Indeed, Popeyes this week reported 3 percent domestic same-store sales growth in the fourth quarter, much better than the 1.5 percent growth in the third quarter.

There was a school of thought in 2016 that the election was a major force impacting industry sales.

Americans on both sides of the aisle were consumed by the election. Ratings on the major news networks were up, and people were glued to their televisions, watching debates. They were also fearful of the outcome, regardless of whether they favored Hillary Clinton or Donald Trump.

Consumer confidence numbers certainly pointed to at least an emotional sense of relief at the end of the election season. In theory, that should have resulted in improved sales numbers.

But evidence is mixed, at best. Same-store sales rose 0.3 percent in November, according to the MillerPulse index, the best in seven months, but they fell 1.3 percent that month according to Black Box Intelligence. Many executives have dismissed suggestions that the election would help same-store sales.

Still, it’s conceivable to imagine some boost in sales at the end of the year, at the very least because it ends the uncertainty.

Jonathan Maze, Nation’s Restaurant News senior financial editor, does not directly own stock or interest in a restaurant company.

Contact Jonathan Maze at

Follow him on Twitter at @jonathanmaze

Chicken campout: Chick-fil-a enthusiasts spend 24 hours in tents for free food

Topix - Wed, 2017-01-11 20:46

About 50 tents that popped up in the parking lot of West Michigan's first Chick-fil-a restaurant this morning. Together, they will spend 24 hours braving the elements and taking part in DJ-led games and activities outside the restaurant.

Categories: Today's Food News

Punch Bowl Social set to accelerate growth

Nation's Restaurant News - Wed, 2017-01-11 19:20

Punch Bowl Social has been deliberate about growth since its first location opened in 2012. The company opened one unit that year, one unit the next year, and then two each in 2014, 2015 and 2016. 

But that will all change in 2017.

Now with eight locations, Punch Bowl Social plans to add six units this year as it works to expand its high-volume “eatertainment” concept to more cities.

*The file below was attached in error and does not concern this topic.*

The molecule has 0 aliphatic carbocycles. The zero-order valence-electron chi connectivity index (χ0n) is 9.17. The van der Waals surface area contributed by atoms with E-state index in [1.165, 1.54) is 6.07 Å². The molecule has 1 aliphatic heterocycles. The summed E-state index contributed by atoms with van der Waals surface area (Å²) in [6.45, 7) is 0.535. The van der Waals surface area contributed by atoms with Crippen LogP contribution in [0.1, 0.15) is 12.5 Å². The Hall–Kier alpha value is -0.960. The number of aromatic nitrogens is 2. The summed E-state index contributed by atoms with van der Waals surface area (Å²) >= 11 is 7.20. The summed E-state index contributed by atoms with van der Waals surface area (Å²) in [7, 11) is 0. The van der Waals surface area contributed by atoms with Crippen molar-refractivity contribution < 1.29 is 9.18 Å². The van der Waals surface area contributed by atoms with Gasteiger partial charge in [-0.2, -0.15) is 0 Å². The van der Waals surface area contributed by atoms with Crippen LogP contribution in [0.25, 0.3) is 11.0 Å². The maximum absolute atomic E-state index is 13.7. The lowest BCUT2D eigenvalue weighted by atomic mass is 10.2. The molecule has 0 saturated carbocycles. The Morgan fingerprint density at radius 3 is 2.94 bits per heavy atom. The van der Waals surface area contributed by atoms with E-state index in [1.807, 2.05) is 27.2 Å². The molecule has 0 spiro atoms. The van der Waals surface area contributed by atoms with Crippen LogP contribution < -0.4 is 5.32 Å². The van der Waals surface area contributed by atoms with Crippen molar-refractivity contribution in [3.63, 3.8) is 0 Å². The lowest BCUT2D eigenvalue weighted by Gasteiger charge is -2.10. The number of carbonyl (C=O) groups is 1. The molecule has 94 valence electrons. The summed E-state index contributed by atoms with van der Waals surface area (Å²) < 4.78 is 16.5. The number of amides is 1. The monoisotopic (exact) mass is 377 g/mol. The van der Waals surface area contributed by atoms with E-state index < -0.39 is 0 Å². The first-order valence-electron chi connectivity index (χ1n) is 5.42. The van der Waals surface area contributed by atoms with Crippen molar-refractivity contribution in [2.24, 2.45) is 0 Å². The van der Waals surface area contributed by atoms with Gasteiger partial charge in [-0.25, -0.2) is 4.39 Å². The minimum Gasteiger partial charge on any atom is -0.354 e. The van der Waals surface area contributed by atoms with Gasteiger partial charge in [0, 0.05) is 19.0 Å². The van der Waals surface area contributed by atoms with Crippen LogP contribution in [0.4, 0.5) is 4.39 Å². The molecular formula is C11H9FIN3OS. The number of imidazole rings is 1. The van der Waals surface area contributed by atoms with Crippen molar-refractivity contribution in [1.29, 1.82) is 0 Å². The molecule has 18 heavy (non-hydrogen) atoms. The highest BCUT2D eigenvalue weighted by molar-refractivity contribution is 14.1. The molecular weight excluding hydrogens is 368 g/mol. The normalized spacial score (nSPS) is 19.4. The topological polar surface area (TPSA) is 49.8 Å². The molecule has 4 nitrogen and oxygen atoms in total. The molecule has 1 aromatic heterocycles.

“It’s going to be a big growth year,” the chain’s founder, Robert Thompson, told Nation’s Restaurant News this week. “We set up our infrastructure system. We think we’re best in class. We think this is the perfect opportunity to be dominant in class.”

Thompson referred to an opportunity in which developers give favorable deals in a bid to generate traffic, while customers eager for an experience populate the chain’s locations.

More customers are shopping online, draining traffic at many traditional retailers. So many developers are turning to restaurants to generate traffic.

“Too many people are buying blue jeans online,” Thompson said. “But you can’t buy a food and entertainment experience online.” 

Punch Bowl Social builds large-scale restaurants of more than 20,000 square feet. In the current retail environment, in which customers are buying more goods online rather than at department stores, landlords are more eager for concepts like Punch Bowl Social to anchor their developments.

And Punch Bowl Social has a group of customers, many of them younger Millennials, that developers fall all over themselves to attract. The result: They do much to help the chain open locations. That’s important for a brand whose build-out costs top $5 million.

“We’re getting phenomenal real estate deals,” Thompson said. “Landlords are finding we’re beneficial to their merchant plan.

“Developers covet Millennials. And we can bring tens of thousands. We’re not going to do 4:30 dinners for gray hairs.”

Thompson, an award-winning restaurateur, created the concept in Denver, in 2010, with the plan to bring better food and cocktails to a food-and-games space traditionally focused more on the entertainment — which is often the more profitable side of the business.

“To me, it was glaring,” he said. “For me it was an easy lift to bring a culinary discipline to the eatertainment business.” 

Most of the chain’s sales come from food and beverage — 89 percent, Thompson said. And he noted that customers originally come for the games but return for the food and drink.

Photo: Punch Bowl Social

“Most people come to Punch Bowl Social to eat and drink,” he said, calling the games a “hook” to get people in the door.

“People are not going to bowl three times a week,” Thompson said. “But they might have a snack or a drink three times a week.”

This has helped generate high volumes. The company’s new Minneapolis location is on track to do more than $11 million in its first year, although Thompson acknowledged that pace settles down.

And make no mistake: Thompson loves the space.

“How many restaurants are there where a customer walks in when they’re not hungry?” he said. “A customer can walk into a Punch Bowl Social when they’re not hungry and 30 minutes later they figure out they need something to eat.”

To be sure, opening that many units too fast can be a risk. But Thompson said evidence suggests his concept can make this step safely.

For one thing, many of the chain’s units had strong years in 2016, and Punch Bowl Social’s first location, in Denver, had its best year ever.

Additionally, one of the biggest names in the space, Dave & Buster’s Entertainment Inc., also had a great year in 2016.